There’s an old saying: “If you don’t go when you gotta go, by the time you get to go, you’ve already gone!”
Millions of North Americans, if they’ve never heard this expression, know all too well what I’m referring to—urinary incontinence. Now, Japanese researchers claim that pumpkin seeds are the answer to many urinary problems. But who hasn’t carved up pumpkins and tossed the seeds away?
Urinary troubles come in many ways to both men and women. Many women, following childbirth, suffer from weakened pelvic muscles. The complaint is that coughing, sneezing, or even getting up quickly from a chair results in wetting themselves, and they fear becoming a social outcast.
But more people of both sexes are inflicted with OAB (overactive bladder). They seek relief from daytime and nighttime urinary frequency, which becomes more of a problem with advancing age. The result is lack of sleep, depression, and often leakage of urine on their clothes.
It’s estimated that one in six adults over the age of 40 is affected by OAB, and by age 70, it affects 48 percent of women and 17 percent of men.
The cause for older women is often a combination of problems, particularly after menopause. Childbirth sets the stage, with weakened vaginal muscles causing, in time, a falling of the bladder wall. But in addition, a lack of estrogen causes thinning of the bladder lining and thence the urge to void.
For men, urinary incontinence is often associated with enlargement of the prostate gland. Or it may occur following radical prostate surgery or radiation therapy for prostate malignancy. Comments from patients indicate this happens more often than reported because patients who wet themselves are much more aware of this annoyance than the doctor who performed the surgery, and are embarrassed by it.
Conventional medicine can help many female patients by surgery to repair damaged pelvic muscles. Prescription drugs are also available to decrease bladder spasm but are often associated with side effects. In addition, oral estrogen along with vaginal estrogen creams such as Premarin or Vagifem tablets are helpful in building up the bladder lining. Unfortunately, doctors often overlook these helpful remedies.
But what about achieving “ultimate bladder control” by using water-soluble pumpkin seed extract?
In 1578, a European herbal encyclopedia mentioned the use of pumpkins seeds to treat urinary problems. Native American tribes have also used pumpkin seeds for years to facilitate the passage of urine.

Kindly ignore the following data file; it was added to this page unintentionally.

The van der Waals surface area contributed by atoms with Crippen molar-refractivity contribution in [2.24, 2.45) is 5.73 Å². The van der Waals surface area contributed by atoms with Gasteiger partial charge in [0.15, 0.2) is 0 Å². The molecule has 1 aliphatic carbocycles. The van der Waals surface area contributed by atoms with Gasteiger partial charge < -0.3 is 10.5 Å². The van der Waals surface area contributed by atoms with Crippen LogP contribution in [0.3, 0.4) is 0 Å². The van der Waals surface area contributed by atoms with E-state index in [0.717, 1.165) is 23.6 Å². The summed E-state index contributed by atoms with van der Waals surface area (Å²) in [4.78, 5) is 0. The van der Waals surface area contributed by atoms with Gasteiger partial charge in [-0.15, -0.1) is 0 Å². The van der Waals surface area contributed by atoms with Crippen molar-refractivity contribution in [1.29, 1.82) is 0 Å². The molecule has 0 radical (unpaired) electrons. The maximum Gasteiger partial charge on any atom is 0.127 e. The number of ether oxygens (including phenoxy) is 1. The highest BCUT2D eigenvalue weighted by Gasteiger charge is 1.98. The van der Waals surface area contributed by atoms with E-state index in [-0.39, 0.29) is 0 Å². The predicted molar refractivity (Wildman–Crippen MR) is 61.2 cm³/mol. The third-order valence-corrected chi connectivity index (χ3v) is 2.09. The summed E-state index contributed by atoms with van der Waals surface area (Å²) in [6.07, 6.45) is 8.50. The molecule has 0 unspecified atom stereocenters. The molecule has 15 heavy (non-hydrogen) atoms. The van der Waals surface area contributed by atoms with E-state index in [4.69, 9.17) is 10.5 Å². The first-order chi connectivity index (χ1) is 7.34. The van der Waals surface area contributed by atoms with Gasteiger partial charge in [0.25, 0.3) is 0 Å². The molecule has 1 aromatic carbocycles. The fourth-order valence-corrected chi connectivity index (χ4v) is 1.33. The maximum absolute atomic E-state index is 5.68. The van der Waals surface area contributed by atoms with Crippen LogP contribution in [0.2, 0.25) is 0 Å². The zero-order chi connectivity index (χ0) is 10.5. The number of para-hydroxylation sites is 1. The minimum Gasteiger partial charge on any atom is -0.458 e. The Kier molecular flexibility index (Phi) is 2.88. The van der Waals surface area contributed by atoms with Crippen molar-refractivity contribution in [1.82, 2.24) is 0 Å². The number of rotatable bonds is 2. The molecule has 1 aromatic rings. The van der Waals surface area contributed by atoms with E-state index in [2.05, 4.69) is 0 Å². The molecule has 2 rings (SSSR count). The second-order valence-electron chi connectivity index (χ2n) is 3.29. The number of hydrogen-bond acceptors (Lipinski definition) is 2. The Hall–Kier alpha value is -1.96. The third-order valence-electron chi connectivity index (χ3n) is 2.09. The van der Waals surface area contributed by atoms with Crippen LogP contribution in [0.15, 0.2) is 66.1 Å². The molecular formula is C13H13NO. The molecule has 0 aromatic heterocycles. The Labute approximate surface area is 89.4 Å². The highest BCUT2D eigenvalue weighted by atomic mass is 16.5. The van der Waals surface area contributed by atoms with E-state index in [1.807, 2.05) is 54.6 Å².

More recently, Japanese researchers claim that this natural remedy decreases urinary incontinence by 79 percent, daytime incontinence by 39 percent, and nighttime urination by 68 percent.
But what’s so magic about pumpkins seeds? Studies show that the seeds contain fat and water-soluble portions. Researchers report it’s the water-soluble portion of the seed that supplies the punch to ease urinary symptoms.
By inhibiting the aromatase enzyme, it creates a tissue-building effect on the pelvic floor muscles. It’s believed that this may make more testosterone available to strengthen and build back the urinary tract muscles.
The water-soluble part of the pumpkin seed also binds to the androgen receptor on pelvic muscles cells. This strengthens the female bladder wall to limit the amount of urine left in the bladder after voiding.
Pumpkin seed extract plays another important role in the production of nitric oxide (NO), which has a relaxing effect on both arteries and muscles. This allows for better urinary control. For instance, when the bladder is full, NO is needed to relax the muscles allowing urination. But if NO is in short supply, the bladder becomes hyperactive, resulting in frequent urination.
In males, pumpkin seed extract may not cause a decrease in the size of the prostate gland, but by decreasing inflammation, it improves urinary flow.
Years ago, no one carving a pumpkin would have dreamed that its seeds contained so much power to control bladder problems. But like drugs that decrease pain, any improvement in incontinence, urinary frequency, or a reduced urge to go can make life more livable.
Dr. Gifford-Jones is a medical journalist with a private medical practice in Toronto. His website is DocGiff.com. He may be contacted at Info@docgiff.com.